Corrosion is an inevitable phenomena. No matter how sturdy is the material, it will eventually degrade. However, one area you would definitely want to avoid corrosion - your pipelines. The natural process of corrosion can result in complete failure of the brass pipe fittings and fixtures. This process is referred as dezinfication.
Dezincification is a form of selective corrosion, whereby one of the components of the alloy is removed or leached out. The phenomena is more often with brass alloys which comprises of zinc and copper. Zinc being more reactive metal is leached out of the combination. This generally happens when the composition of zinc is more than fifteen percent. Such corrosion results in white powdery deposit in the inner lining of the fittings. Although shape and appearance of the fittings remain unaffected, it becomes substantially weaker.
Corrosive soil particles and water-borne chemicals are the major cause of such selective corrosion. Generally brass fittings installed in the water transporting pipes are more exposed to the destructive phenomena. Restricted pipe flow increases the chances dezencification, thus resulting in leaks or cracking of the fittings. It is important to identify the problem and take corrective measure before fixture breakage.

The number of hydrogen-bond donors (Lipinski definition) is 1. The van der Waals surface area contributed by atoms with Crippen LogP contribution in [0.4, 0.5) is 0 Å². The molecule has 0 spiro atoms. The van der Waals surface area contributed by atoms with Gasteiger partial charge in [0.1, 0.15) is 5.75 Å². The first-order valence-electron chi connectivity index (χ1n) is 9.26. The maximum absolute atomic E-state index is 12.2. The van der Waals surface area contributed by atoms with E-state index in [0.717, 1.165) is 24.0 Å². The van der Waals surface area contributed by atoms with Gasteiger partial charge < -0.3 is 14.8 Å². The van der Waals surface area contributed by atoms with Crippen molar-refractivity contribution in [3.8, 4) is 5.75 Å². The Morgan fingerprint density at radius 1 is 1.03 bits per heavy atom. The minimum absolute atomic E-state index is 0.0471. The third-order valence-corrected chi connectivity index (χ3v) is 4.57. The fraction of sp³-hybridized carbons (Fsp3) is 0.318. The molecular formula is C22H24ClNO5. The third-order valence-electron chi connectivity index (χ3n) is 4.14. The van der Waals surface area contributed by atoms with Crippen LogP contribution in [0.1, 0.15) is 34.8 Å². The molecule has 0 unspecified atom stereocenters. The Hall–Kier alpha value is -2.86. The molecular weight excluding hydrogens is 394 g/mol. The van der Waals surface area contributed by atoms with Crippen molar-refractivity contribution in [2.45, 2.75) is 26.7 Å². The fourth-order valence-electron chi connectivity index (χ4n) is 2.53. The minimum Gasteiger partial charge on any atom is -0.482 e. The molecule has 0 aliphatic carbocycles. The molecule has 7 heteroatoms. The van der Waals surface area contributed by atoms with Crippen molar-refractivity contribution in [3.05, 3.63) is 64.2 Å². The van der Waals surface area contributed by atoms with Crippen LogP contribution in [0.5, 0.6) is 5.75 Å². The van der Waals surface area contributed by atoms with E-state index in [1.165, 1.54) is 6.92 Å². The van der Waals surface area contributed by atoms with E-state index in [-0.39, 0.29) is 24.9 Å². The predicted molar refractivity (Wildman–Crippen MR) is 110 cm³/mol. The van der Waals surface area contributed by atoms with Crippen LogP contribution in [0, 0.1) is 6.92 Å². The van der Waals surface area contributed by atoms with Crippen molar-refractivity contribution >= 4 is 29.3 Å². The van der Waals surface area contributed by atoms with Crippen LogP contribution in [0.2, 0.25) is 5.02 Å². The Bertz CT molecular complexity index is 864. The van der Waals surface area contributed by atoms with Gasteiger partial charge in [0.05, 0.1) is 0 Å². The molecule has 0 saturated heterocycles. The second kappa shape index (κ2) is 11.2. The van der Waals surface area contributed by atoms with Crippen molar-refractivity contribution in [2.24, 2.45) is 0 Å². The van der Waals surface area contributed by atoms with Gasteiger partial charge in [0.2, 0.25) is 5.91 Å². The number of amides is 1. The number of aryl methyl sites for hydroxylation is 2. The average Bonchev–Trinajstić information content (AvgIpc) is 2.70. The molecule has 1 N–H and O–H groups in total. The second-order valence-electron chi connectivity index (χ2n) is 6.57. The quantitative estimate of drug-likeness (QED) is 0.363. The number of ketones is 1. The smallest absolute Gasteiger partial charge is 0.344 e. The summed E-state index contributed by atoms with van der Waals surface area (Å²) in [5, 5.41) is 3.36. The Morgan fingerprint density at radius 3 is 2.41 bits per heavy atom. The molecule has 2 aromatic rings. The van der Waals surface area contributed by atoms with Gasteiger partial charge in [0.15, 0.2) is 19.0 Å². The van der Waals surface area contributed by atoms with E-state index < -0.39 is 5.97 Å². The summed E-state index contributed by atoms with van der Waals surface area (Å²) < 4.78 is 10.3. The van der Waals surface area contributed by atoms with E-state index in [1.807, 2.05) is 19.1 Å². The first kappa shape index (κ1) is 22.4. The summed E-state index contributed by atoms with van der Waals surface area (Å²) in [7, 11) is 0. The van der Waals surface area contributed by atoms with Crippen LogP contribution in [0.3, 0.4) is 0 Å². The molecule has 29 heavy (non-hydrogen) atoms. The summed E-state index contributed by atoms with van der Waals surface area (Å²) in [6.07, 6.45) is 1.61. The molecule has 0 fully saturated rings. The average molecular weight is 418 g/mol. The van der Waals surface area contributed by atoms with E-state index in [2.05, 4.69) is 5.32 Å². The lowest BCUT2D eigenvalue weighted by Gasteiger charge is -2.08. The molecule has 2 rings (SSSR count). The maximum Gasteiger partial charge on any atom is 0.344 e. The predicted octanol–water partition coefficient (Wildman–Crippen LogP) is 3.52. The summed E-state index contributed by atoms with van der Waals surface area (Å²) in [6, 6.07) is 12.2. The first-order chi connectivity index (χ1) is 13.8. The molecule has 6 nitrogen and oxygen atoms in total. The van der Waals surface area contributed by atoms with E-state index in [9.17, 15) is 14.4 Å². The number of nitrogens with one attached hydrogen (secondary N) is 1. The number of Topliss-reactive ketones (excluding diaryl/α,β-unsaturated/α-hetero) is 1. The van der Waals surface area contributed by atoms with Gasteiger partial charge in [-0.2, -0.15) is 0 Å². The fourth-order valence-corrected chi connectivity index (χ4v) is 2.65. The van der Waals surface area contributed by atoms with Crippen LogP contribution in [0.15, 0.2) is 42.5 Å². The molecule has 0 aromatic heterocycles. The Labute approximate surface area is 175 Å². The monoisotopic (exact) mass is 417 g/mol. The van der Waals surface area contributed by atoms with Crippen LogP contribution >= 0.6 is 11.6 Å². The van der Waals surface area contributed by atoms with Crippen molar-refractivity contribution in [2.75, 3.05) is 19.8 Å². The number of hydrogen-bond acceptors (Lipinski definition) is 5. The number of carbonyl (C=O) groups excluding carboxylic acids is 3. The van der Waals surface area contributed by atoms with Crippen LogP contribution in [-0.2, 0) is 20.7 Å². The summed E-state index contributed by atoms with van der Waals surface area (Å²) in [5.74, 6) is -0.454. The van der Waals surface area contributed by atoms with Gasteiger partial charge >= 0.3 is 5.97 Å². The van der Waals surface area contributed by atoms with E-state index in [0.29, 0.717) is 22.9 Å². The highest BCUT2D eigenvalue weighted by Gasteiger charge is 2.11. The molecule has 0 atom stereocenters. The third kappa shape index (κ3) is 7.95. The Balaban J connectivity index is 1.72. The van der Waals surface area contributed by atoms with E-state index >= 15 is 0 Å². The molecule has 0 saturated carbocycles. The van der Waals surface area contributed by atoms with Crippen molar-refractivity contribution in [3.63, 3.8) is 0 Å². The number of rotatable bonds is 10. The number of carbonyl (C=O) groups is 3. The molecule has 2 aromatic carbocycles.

The probabilities of dezincfication can be reduced itself in the manufacturing process by keeping the zinc content below 15% and adding 1% to the alloy. To completely prevent the destructive phenomena, you may add a very small amount of arsenic (0.02% - 0.06%) to the alloy. It is always wise to use a pipe fittings consisting of dezincification-resistant brass alloys.
If you have installed brass fittings and suspect dezinicification, it is advised that you contact an experienced plumber or pipe replacement company immediately. Once there is a leakage in the system or breakage of the pipeline, the situation will be worse and difficult to recover from. It can also cause re-investment in setting up a new pipeline.